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THE TIBETAN BOOK OF THE GREAT LIBERATION or the Method of Realizing Nirvana Through Knowing the Mind (1954) by W. Y. Evans-Wentz (First Edition)

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THE TIBETAN BOOK OF THE GREAT LIBERATION or the Method of Realizing Nirvana Through Knowing the Mind (1954) by W. Y. Evans-Wentz (First Edition)

125.00

EVANS-WENTZ, W. Y. (Introductions, Annotations and Editing by). Psychological Commentary by C. G. JUNG

The Tibetan Book of the Great Liberation or the Method of Realizing Nirvana Through Knowing the Mind. Preceded by an Epitome of Padma-Sambhava's Biography and Followed by Guru Phadampa Sangay's Teachings. According to English Renderings by Sardar Bahadur S. W. Laden La, and by the lamas Karma Sumdhon Paul Lobzang Mingyur Dorje, and Kazi Dawa-Samdup

London: Oxford University Press, 1954, First Edition. Hardcover in dust jacket. Octavo. Green cloth with gilt Dorje to front panel. Gilt spine titles. Top edge gilt. Color frontispiece. Title page printed in black and red. lxiv + 261pp. Black and white plates. 

A bright, near fine copy in a very good dust jacket with a small horizontal chip at top of spine and a bit of corner wear.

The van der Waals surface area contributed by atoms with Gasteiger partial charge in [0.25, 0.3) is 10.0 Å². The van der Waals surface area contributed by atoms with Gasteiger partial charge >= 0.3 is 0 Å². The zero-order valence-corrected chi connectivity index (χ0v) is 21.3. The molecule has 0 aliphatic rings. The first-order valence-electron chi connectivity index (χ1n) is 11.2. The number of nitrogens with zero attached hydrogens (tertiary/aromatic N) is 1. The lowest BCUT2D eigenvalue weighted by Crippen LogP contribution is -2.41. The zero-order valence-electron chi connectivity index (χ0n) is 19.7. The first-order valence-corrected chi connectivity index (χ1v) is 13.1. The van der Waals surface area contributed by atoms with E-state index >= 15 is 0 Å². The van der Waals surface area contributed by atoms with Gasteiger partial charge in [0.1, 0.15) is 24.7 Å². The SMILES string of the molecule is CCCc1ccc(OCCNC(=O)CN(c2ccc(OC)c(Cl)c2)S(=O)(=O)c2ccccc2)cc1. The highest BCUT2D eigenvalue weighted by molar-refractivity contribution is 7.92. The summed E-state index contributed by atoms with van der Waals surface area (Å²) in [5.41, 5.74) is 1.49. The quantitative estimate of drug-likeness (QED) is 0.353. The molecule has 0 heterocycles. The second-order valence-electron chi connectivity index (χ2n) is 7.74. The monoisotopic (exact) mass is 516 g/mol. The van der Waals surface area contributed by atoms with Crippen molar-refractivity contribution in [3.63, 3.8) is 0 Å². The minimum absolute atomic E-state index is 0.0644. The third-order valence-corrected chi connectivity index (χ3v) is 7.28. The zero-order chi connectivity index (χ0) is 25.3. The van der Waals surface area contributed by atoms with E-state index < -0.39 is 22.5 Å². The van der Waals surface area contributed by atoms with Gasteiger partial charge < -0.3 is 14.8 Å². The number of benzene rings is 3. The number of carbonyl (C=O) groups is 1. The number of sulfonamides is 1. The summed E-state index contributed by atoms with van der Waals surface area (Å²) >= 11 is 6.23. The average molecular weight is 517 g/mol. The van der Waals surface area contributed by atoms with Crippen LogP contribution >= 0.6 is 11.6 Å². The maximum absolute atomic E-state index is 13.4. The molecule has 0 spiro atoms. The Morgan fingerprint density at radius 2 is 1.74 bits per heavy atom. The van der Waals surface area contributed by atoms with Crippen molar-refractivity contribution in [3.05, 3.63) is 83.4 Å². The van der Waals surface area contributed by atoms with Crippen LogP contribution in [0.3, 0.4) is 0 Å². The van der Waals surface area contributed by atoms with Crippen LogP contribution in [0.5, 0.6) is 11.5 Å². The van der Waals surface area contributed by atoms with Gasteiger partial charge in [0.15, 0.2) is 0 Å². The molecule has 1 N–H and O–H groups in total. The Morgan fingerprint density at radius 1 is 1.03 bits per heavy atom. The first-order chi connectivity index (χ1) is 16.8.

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The Tibetan Book of the Great Liberation, which was unknown to the Western world until this first publication in 1954, speaks to the quintessence of the Supreme Path, or Mahayana, and fully reveals the yogic method of attaining Enlightenment. Such attainment can happen, as shown here, by means of knowing the One Mind, the cosmic All-Consciousness, without recourse to the postures, breathings, and other techniques associated with the lower yogas. The original text for this volume belongs to the Bardo Thödol series of treatises concerning various ways of achieving transcendence, a series that figures into the Tantric school of the Mahayana. Authorship of this particular volume is attributed to the legendary Padma-Sambhava, who journeyed from India to Tibet in the 8th century, as the story goes, at the invitation of a Tibetan king. Padma-Sambhava's text is preceded by an account of the great guru's own life and secret doctrines. It is followed by the testamentary teachings of the Guru Phadampa Sangay, which are meant to augment the thought of the other gurus discussed herein. Still more useful supplementary material will be found in the book's introductory remarks, by its editor Evans-Wentz and by the eminent psychoanalyst C. G. Jung. The former presents a 100-page General Introduction that explains several key names and notions (such as Nirvana) with the lucidity, ease, and sagacity that are this scholar's hallmark; the latter offers a Psychological Commentary that weighs the differences between Eastern and Western modes of thought before equating the "collective unconscious" with the Enlightened Mind of the Buddhist.